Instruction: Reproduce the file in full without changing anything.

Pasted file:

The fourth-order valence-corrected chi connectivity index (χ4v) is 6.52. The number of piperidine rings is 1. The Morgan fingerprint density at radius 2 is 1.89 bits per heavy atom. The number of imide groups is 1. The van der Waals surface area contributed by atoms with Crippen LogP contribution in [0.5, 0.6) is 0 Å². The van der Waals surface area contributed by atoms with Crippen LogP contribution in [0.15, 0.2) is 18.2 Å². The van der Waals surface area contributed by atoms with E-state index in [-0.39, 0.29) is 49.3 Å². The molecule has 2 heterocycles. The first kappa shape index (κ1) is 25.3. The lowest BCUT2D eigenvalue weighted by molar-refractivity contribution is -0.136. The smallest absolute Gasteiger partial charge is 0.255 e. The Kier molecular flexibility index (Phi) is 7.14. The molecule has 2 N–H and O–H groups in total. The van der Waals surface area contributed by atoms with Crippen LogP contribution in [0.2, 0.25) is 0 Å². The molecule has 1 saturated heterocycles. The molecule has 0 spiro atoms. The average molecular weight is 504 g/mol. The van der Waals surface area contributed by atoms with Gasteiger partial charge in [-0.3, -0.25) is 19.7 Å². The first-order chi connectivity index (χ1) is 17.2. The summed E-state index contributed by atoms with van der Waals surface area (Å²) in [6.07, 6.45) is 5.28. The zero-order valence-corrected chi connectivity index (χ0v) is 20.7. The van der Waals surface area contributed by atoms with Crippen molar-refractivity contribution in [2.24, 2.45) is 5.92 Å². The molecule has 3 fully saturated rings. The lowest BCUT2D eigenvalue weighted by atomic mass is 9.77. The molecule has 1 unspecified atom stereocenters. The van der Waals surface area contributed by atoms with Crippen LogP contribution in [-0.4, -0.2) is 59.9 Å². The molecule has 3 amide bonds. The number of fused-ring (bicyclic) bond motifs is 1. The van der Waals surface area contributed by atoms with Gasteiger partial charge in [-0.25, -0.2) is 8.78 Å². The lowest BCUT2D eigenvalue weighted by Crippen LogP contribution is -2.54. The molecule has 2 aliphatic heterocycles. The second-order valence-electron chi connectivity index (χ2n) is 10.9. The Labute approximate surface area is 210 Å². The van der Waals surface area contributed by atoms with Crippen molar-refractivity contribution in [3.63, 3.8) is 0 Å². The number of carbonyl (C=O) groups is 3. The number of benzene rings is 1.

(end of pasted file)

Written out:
The fourth-order valence-corrected chi connectivity index (χ4v) is 6.52. The number of piperidine rings is 1. The Morgan fingerprint density at radius 2 is 1.89 bits per heavy atom. The number of imide groups is 1. The van der Waals surface area contributed by atoms with Crippen LogP contribution in [0.5, 0.6) is 0 Å². The van der Waals surface area contributed by atoms with Crippen LogP contribution in [0.15, 0.2) is 18.2 Å². The van der Waals surface area contributed by atoms with E-state index in [-0.39, 0.29) is 49.3 Å². The molecule has 2 heterocycles. The first kappa shape index (κ1) is 25.3. The lowest BCUT2D eigenvalue weighted by molar-refractivity contribution is -0.136. The smallest absolute Gasteiger partial charge is 0.255 e. The Kier molecular flexibility index (Phi) is 7.14. The molecule has 2 N–H and O–H groups in total. The van der Waals surface area contributed by atoms with Crippen LogP contribution in [0.2, 0.25) is 0 Å². The molecule has 1 saturated heterocycles. The molecule has 0 spiro atoms. The average molecular weight is 504 g/mol. The van der Waals surface area contributed by atoms with Gasteiger partial charge in [-0.3, -0.25) is 19.7 Å². The first-order chi connectivity index (χ1) is 17.2. The summed E-state index contributed by atoms with van der Waals surface area (Å²) in [6.07, 6.45) is 5.28. The zero-order valence-corrected chi connectivity index (χ0v) is 20.7. The van der Waals surface area contributed by atoms with Crippen molar-refractivity contribution in [2.24, 2.45) is 5.92 Å². The molecule has 3 fully saturated rings. The lowest BCUT2D eigenvalue weighted by atomic mass is 9.77. The molecule has 1 unspecified atom stereocenters. The van der Waals surface area contributed by atoms with Crippen LogP contribution in [-0.4, -0.2) is 59.9 Å². The molecule has 3 amide bonds. The number of fused-ring (bicyclic) bond motifs is 1. The van der Waals surface area contributed by atoms with Gasteiger partial charge in [-0.25, -0.2) is 8.78 Å². The lowest BCUT2D eigenvalue weighted by Crippen LogP contribution is -2.54. The molecule has 2 aliphatic heterocycles. The second-order valence-electron chi connectivity index (χ2n) is 10.9. The Labute approximate surface area is 210 Å². The van der Waals surface area contributed by atoms with Crippen molar-refractivity contribution in [3.63, 3.8) is 0 Å². The number of carbonyl (C=O) groups is 3. The number of benzene rings is 1.